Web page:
Thanks for the encouragement to be a man, and to be involved in our children’s lives. This is my first time reading your blog, but I don’t intend for it to be my last!

    • Matthew Jacobson

      Thanks for the comments, Scot. You rightly point out that becoming a father can (and absolutely should) be a purposeful, thoughtful process. This short article was focusing only on one aspect of the process, sadly all too common. As to the other points you raise, I hope you didn’t take this article as in any way absolving anyone, dad or mom, of sinful actions in the relationship. Indeed, there are many women/wives/mothers who walk contrary to God’s Word, as well. The brevity of the blog format necessarily prevents a full-orbed treatment. And, thanks for your encouraging words. I consider them an honor.

  • Jennifer

    Thank you Dr. Stuart Reece for you comment. My thoughts exactly! Mainly because my wonderful husband is one of those casualties. His children robbed from him and poisoned by the lies. He has tried to reach out to them but it is all a game of control & manipulation which we refuse to play. The ones who are left most damaged in this casualty are the one’s who do not know how much he truly loves them and would love for them to be a part of his life. The only comfort he finds is knowing that they belong to the Heavenly Father first and that He loves them more than we ever could. We know He has a plan and we pray daily for the children to know His plan even if it means we are never a part of that plan.

  • Maria

    What about how men should relate to God and the mother of their children? I say if men got these things right children would be better off and all the right things wold fall into place. As a former single mom, my ex gets no credit because he treats me like garbage and doesn’t raise our daughter in the Lord, as I try to know. In fact, he hinders my efforts and treats me with contempt. But of course, I smile through fathers day for my daughters sake…..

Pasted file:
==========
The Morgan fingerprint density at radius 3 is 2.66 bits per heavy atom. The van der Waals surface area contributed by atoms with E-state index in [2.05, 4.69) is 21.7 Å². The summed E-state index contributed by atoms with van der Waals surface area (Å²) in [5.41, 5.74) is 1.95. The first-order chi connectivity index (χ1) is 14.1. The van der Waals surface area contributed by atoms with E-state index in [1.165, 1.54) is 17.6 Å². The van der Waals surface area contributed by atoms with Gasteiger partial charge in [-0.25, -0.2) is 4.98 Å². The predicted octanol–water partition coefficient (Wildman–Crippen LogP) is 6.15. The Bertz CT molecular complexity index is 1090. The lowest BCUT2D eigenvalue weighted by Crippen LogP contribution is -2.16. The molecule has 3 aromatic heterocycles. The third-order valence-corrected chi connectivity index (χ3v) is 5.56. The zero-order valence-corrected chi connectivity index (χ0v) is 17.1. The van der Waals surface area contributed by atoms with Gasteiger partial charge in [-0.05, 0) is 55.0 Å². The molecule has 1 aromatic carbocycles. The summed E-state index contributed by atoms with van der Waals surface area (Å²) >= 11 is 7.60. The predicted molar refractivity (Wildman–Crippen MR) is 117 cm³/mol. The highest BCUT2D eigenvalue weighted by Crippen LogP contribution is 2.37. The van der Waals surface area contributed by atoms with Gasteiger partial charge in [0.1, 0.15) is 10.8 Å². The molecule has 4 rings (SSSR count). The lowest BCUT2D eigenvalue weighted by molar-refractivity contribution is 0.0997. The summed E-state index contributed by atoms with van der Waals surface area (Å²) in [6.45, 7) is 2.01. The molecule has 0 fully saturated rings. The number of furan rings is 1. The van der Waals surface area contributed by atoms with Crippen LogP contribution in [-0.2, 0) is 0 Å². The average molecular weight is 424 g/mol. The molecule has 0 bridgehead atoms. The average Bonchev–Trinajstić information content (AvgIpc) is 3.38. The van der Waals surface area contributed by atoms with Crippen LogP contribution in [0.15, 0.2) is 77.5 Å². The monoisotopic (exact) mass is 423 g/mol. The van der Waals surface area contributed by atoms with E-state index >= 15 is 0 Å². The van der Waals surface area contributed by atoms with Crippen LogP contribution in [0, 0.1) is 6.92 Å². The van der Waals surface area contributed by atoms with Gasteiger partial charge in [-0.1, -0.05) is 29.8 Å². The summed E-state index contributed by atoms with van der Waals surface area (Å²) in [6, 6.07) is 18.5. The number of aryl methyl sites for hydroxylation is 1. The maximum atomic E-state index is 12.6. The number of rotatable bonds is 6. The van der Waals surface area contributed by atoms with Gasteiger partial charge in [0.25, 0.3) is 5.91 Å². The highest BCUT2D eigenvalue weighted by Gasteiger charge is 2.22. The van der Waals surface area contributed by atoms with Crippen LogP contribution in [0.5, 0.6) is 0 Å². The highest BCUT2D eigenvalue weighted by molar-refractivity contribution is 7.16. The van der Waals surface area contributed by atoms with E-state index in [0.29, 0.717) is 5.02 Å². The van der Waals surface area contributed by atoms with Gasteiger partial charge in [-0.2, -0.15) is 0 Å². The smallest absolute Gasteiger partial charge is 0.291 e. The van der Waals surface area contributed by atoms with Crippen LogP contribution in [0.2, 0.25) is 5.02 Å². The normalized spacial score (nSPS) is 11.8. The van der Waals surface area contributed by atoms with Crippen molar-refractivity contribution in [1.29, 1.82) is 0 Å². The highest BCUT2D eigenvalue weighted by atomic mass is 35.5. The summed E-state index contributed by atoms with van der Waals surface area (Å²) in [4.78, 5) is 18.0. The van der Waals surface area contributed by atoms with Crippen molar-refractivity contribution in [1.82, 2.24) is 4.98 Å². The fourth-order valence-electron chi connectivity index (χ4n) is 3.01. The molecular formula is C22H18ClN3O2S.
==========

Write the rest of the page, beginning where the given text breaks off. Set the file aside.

• Mark Warner

    Hey Matthew – thanks for this message.

    It hit me at a time when I needed to hear it. Found it re-posted on Kirk Cameron’s blog.

    It really meant more to me than I can tell you.

    Thanks again.

  • JenM

    Why would I respond to this article two years later? At the time I linked the article on Facebook, pulled out the quote below and thanked my husband for being that kind of dad. Since that time, he became sick with cancer and after a pretty short fight but on God’s timetable, he arrived home safely and received his “well done, good and faithful servant.”

    This Father’s Day, our first without him, I will again link your article and share the following:

    “The real father is the man who quietly steps up and lays down his life day after day, doing all those unseen things that say, I’m there for you; I love you; your needs come before mine; you are an important, valuable person.”

    This quote was true of my husband. He loved his family and lived sacrificially for us every single day. Quietly. Unassumingly. It was his character. Who he was manifested itself in how he lived.

    As a result, when push came to shove as he became sick and his condition worsened, he chose to make decisions that would benefit the future of his family at the expense of his own. We were so blessed to have him. My hero.